With anti-China sentiment rising among the public at a breakneck pace and a President retiring from public service next year, South Korea is having to rethink its foreign policy outlook and alliances dramatically. President Moon Jae-in has been a disappointment for quite some time now, entirely due to his inability to see through China’s devious plans for the Korean peninsula and instead let the trade and monetary figures get the better of him. But he is retiring next year, and a new President will assume control of the crucial country.
Russia is ready for the change.
To be fair, South Korea is walking a diplomatic tightrope in trying to balance out its relations with both the United States and China. As for dealing with the U.S. under President Joe Biden, South Korea has a pretty good idea of how the new administration and occupants of the White House can blow up the Korean Peninsula with their disastrous moves, statements and policies. Take for instance North Korea’s renewed missile tests – which came soon after the new administration took charge of the United States. In March, Kim ordered his country’s first short-range ballistic missile tests in a year.
So, South Korea knows that it cannot count on the Biden administration to bring peace to the Korean Peninsula. Can it count on China?
North Korea is China’s vassal state – which means that much of the mess the Korean peninsula finds itself today in is the doing of China. Therefore, to expect the paper dragon to resolve the crisis would be infantile, to say the least. Additionally, South Korea has borne the brunt of China’s temper and haphazard sense of slapping economic sanctions on ROK for no fault of its.
Now pray to tell, which power could bring stability to South Korea?
That power would be Russia.
And Russia knows this is its moment of glory in the Korean peninsula. Moscow is slowly but surely making diplomatic gains in the critical peninsula, much to the dismay of both China as well as the Biden administration. With its renewed and enthusiastic diplomatic push towards South Korea, Russia is pulling out Seoul from America’s arms and definitely getting it away from China’s lap.
According to the East Asia Forum, Russia is reengaging with the Korean Peninsula after its normally active diplomacy in the area came to a screeching halt in 2020, and South Korea is the primary object of attention amid North Korea’s self-imposed isolation. But that does not mean Russia and North Korea do not have occasional exchanges, but that’s a story to tell at a different time.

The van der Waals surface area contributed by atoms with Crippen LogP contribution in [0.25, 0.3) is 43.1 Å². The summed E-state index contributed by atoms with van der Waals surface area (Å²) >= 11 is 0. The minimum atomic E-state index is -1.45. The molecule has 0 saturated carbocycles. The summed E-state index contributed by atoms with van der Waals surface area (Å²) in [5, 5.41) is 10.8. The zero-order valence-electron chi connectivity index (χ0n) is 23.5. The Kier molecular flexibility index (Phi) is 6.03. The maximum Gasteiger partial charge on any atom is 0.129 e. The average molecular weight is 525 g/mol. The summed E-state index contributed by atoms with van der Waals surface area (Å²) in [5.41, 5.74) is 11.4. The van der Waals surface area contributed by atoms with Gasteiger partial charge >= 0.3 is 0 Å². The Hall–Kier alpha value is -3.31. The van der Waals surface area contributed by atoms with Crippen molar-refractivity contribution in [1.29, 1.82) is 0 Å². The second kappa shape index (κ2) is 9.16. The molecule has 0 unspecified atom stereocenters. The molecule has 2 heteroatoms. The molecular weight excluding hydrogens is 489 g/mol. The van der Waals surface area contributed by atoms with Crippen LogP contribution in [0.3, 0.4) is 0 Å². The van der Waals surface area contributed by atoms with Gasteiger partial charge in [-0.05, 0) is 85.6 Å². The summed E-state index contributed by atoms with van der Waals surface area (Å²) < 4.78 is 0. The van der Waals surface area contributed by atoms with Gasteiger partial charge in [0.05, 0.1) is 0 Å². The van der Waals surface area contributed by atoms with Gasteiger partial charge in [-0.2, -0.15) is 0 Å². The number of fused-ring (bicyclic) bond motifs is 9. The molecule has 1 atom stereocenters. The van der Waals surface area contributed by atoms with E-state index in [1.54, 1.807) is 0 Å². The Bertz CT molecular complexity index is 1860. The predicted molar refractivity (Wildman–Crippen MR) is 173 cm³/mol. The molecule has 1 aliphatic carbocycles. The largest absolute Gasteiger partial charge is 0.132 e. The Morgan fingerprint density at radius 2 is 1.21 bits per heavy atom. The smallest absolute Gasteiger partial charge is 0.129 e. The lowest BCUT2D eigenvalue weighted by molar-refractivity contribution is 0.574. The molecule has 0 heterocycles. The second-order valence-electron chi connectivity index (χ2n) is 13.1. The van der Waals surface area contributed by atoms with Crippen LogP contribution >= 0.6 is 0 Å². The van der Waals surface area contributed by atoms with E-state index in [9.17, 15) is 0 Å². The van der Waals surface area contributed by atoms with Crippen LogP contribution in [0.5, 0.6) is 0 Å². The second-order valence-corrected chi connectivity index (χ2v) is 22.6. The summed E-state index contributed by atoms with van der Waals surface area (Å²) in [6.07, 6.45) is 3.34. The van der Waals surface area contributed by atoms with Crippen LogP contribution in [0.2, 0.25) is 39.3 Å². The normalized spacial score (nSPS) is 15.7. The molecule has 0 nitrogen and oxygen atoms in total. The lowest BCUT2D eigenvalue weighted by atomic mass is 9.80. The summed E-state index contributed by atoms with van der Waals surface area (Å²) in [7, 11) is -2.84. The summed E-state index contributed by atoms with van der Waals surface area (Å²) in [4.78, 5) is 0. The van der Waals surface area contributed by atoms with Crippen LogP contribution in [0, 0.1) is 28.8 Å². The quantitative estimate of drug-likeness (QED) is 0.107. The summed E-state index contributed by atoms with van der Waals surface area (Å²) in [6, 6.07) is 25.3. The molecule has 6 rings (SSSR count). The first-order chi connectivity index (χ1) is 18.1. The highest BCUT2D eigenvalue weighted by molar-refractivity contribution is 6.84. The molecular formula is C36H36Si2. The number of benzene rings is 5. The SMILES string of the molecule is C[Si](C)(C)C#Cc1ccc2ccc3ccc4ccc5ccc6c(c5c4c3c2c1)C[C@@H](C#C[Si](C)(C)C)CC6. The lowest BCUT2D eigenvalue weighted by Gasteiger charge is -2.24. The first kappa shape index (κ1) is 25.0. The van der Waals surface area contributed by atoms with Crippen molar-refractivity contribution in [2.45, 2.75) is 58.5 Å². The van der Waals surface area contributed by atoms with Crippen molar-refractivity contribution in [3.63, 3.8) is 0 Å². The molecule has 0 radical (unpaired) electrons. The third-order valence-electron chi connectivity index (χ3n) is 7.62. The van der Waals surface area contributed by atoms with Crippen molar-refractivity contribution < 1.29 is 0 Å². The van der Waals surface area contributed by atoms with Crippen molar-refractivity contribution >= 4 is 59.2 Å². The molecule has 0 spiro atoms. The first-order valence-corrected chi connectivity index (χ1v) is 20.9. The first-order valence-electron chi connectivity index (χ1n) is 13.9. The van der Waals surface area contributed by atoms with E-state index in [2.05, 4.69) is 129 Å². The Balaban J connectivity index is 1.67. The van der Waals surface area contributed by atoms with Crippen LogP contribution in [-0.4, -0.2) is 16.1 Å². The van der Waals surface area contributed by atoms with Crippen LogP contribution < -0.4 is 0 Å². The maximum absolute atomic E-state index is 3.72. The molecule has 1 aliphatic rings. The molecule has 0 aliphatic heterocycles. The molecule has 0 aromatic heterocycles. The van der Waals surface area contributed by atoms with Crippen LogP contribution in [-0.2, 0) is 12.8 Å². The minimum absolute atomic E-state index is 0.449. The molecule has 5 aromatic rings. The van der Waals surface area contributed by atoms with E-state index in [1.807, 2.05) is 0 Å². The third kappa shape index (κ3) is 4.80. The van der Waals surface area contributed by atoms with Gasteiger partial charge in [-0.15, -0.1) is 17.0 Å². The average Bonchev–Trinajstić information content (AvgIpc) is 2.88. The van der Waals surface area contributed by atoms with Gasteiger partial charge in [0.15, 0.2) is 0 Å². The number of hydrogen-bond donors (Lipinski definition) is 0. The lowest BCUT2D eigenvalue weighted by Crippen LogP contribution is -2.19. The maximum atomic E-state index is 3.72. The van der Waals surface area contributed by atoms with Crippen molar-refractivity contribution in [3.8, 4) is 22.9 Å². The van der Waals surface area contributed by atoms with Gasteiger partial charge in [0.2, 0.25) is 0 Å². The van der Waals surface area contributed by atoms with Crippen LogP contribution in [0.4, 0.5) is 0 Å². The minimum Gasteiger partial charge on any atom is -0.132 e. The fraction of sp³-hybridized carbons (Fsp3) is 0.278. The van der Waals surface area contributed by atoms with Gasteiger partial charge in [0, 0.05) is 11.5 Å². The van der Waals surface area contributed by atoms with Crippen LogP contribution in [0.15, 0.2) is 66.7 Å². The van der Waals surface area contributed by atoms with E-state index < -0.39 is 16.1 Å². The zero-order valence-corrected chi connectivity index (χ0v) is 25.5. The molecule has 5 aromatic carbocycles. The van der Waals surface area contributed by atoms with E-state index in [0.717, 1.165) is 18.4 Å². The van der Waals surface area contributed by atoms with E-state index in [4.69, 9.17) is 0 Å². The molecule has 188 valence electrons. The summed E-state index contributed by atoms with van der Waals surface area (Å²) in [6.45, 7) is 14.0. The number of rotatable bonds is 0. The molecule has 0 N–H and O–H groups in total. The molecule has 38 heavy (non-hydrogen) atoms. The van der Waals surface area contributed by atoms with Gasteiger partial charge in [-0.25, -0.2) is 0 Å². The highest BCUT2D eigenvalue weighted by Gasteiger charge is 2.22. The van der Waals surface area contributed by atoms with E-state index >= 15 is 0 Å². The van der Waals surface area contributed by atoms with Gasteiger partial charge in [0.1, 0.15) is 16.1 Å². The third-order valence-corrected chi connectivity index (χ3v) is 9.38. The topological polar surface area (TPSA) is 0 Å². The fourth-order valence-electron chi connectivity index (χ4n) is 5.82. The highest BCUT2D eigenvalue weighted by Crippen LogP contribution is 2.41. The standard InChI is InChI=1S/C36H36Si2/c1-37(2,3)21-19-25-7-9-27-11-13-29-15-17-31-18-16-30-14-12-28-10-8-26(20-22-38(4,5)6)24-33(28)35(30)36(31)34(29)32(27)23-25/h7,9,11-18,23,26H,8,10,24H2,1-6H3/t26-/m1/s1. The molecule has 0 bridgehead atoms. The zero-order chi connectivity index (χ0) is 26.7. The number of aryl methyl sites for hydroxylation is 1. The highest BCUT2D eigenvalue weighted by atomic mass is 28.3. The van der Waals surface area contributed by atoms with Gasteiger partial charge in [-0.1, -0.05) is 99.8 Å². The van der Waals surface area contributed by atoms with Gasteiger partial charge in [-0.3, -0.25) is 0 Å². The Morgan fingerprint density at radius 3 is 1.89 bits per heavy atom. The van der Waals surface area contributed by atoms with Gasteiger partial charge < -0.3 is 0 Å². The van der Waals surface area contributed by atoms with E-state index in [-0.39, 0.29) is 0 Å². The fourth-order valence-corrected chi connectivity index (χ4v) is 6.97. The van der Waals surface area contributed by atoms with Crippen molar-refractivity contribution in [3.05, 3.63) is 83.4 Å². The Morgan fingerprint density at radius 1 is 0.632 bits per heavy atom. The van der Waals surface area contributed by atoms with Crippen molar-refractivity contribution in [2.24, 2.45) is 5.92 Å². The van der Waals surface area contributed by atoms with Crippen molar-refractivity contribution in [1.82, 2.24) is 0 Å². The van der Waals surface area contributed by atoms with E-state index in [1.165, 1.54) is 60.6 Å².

Right now, what is of significance is the fact that a recent succession of visits from high-ranking Russian officials to Seoul underscores the Kremlin’s diplomatic offensive. First, in March it was Russian Foreign Minister Sergei Lavrov.
Then, the Russian and South Korean vice defence ministers also met in Seoul, where they inked an agreement on bilateral defence cooperation and resolved to collaborate on denuclearising the Korean Peninsula. Importantly, during Sergei’s visit, Russia and South Korea even discussed the possibility of Russian President Vladimir Putin making a state visit to Seoul.
This sort of diplomatic push by Russia in the Korean peninsula is unprecedented, to say the least, and is in line with the emerging trends in South Korea. Seoul is increasingly getting wary of the feasibility of its alliance with the United States. Presently, at a political level at least, South Korea wants to remain in the good books of China. Due to tremendous domestic pressure against China, however, Moon Jae-in is forced to cave in from time to time.
Russia’s entry into the equation at such a time is a masterstroke and gives South Korea a third pillar, which is non-American and non-Chinese, to rely on. The United States is not a net security provider for the Korean peninsula. As for China, it tried to obliterate South Korea’s economy after the United States supplied ROK with THAAD missile systems. So that wound is still fresh in South Korean memory.
Russia, therefore, becomes the only viable power with which South Korea must expand its partnership and cooperation. Meanwhile, by getting involved to such a degree in the Korean peninsula, Vladimir Putin’s message to Xi Jinping too is loud and clear: Try too hard to eat into Russian spheres of influence, and Moscow will end up encircling you from all sides.